There is increasing concern amongst healthcare professionals of the damage that organisations and individuals who campaign against vaccination can cause. The reports they present about the link between a particular vaccine and adverse problems are often not independently and scientifically validated, and the lack of information leads to public concern that they are not being adequately informed. In Kano, Nigeria a scare over the safety of the oral polio vaccine led to a halt in vaccinations during the summer of 2003. At the time, there were considerable fears that sub-Saharan Africa was on the verge of the largest polio epidemic in recent history (3). The World Health Organization (WHO) and its partners had to work hard to rebuild the confidence of communities in the safety of the vaccine and the support of local leaders was key to the resumption of regional immunisation activities a year later (3). In the UK controversy over the MMR vaccine, the combined vaccine against measles, mumps and rubella, has led to fears that there will be a resurgence of these diseases.


Some healthcare experts have stated that because vaccinations have now been used for such a long time the public has forgotten the devastation that the diseases they are designed to prevent can inflict. For example, the influenza pandemic between 1918 and 1919 caused an estimated 40-50 million deaths worldwide - more deaths than occurred during World War I (4). This event was a major reason for the drive to introduce annual flu vaccinations in different countries and yet countries still need to run major public relations campaigns every year to persuade people of the benefits of vaccination.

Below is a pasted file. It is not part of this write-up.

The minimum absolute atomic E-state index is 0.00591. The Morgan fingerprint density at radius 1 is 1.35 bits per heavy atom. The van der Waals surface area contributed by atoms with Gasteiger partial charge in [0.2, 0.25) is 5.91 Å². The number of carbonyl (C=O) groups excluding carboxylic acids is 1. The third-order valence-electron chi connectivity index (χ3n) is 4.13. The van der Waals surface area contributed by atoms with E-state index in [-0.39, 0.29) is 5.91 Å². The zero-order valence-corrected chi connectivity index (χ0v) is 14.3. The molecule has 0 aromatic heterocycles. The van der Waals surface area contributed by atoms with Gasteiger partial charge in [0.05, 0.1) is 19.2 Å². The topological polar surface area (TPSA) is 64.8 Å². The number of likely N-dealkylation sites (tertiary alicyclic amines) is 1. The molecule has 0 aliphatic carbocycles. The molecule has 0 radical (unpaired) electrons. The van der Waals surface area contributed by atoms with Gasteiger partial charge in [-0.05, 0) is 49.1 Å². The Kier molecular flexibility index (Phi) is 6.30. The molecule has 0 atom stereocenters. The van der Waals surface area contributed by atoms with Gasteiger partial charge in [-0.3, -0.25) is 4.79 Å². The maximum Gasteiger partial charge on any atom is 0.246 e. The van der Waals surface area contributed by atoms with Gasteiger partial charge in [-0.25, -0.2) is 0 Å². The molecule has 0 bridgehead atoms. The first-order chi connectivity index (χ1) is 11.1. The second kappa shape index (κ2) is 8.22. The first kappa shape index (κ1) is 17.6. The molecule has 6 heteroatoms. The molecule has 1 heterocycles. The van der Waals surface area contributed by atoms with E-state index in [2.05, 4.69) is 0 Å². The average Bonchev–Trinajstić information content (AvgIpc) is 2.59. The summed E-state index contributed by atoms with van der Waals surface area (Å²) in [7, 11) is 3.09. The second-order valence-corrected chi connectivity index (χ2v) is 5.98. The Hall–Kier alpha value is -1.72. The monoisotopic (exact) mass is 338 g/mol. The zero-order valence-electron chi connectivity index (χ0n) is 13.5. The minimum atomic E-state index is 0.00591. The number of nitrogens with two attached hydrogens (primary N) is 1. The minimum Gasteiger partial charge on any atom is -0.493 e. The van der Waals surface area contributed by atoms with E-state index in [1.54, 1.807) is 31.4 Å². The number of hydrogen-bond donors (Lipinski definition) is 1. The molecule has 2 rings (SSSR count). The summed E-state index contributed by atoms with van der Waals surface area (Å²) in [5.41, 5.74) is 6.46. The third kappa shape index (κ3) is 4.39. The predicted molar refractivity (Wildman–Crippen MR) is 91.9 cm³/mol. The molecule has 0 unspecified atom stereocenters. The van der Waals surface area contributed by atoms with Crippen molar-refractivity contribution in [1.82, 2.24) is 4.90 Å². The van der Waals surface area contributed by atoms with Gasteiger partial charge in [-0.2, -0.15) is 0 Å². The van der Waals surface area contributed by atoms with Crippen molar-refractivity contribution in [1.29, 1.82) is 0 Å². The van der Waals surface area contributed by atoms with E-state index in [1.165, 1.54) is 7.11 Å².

Reinvigorating vaccine development

A number of public health bodies have sought measures to encourage further development of new vaccines by industry, because they fear that market forces might dissuade companies from investing in this area of research (5). As some diseases, such as influenza, can occur as unpredictable events with an uncertain geographical distribution there are worries that companies might feel that these diseases do not offer sufficient incentives for large scale investment in vaccine R&D and that their efforts could pay off more in other areas (5). There is a particular worry that manufacturers are becoming less interested in vaccines that are typically low-margin and predominantly used in the developing world (1). For example, there has been a steady decline in the number of licensed manufacturers of yellow fever vaccine over the last few years (6).